The ARRA was--I thought--supposed to be only one of three big stimulative policy moves that was going to be undertaken in 2009. The ARRA, use of the TARP money to fund a very large risky asset purchase program by the Treasury, and quantitative easing by the Federal Reserve in order to restor confidence that there was no chance of deflation. Only the first of these happened at any scale.
And we were unlucky.
How Did We Know The Stimulus Was Too Small?m: Those of us who say that the stimulus was too small are often accused of after-the-fact rationalization... But the... answer is that it’s all in the math: Keynesian analysis provides numbers as well as qualitative predictions, and given reasonable projections of the economy’s path in January 2009, the proposed stimulus just wasn’t big enough. Let’s go back to the tape, January 9, 2009:
Even the C.B.O. says, however, that “economic output over the next two years will average 6.8 percent below its potential.” This translates into $2.1 trillion of lost production. “Our economy could fall $1 trillion short of its full capacity,” declared Mr. Obama on Thursday. Well, he was actually understating things. To close a gap of more than $2 trillion — possibly a lot more, if the budget office projections turn out to be too optimistic — Mr. Obama offers a $775 billion plan. And that’s not enough.... [T]he Obama plan is unlikely to close more than half of the looming output gap, and could easily end up doing less than a third of the job.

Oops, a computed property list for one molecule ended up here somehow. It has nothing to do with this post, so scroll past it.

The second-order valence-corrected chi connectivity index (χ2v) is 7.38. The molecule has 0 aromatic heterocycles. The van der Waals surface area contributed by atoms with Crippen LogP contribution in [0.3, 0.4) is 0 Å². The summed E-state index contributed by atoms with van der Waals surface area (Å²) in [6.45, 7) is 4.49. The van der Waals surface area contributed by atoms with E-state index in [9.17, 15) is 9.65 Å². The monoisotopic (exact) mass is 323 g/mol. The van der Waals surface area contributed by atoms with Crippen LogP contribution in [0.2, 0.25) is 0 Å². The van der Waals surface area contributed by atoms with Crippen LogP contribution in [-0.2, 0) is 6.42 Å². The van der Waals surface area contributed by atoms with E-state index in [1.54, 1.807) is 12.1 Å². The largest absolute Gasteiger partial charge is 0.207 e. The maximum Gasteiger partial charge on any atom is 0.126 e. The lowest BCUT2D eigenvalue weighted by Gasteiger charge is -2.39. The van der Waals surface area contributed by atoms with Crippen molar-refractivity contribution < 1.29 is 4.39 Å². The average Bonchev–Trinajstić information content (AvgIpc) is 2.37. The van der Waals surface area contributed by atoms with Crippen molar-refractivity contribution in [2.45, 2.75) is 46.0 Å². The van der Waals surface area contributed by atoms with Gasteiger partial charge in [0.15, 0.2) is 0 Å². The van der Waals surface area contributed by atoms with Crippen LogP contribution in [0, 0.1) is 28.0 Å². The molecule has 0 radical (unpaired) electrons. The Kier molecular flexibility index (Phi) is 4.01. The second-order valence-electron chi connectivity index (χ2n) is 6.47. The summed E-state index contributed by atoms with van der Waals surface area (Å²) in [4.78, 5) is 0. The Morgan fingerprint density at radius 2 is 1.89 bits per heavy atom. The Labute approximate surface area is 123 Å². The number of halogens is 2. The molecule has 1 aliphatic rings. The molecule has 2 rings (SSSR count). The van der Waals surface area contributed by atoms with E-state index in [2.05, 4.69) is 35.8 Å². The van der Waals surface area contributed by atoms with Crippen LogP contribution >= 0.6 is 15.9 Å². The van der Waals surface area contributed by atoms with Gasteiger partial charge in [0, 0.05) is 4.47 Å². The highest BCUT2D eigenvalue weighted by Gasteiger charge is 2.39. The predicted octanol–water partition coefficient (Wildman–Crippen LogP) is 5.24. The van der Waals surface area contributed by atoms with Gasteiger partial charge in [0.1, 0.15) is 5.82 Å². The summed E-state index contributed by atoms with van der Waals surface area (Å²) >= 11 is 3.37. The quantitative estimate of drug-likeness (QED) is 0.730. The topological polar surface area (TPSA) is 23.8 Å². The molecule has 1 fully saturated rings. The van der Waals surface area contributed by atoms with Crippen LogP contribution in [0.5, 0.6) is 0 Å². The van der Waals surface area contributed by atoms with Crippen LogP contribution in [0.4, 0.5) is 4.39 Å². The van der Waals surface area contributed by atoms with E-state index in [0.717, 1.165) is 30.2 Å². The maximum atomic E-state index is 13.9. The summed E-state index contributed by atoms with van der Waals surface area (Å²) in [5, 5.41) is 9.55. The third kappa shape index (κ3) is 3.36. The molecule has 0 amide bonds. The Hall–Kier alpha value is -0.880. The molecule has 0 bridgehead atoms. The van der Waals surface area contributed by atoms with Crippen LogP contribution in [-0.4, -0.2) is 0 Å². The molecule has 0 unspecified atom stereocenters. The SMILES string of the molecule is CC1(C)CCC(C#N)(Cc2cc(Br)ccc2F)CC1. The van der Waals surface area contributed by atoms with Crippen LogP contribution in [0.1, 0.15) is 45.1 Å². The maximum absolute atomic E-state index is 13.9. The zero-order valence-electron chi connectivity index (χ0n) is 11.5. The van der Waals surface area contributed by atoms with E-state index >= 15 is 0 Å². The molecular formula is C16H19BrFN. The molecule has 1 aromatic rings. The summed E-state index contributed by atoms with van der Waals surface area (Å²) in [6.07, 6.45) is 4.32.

In practice, it was even worse, because one of the key elements of the plan — aid to state and local governments — was cut back sharply in the Senate. We ended up with only about $600 billion of real stimulus over that two-year period.
So this wasn’t a test of fiscal stimulus, even though it has played out that way in the political arena: the whole thing was obviously underpowered from the start.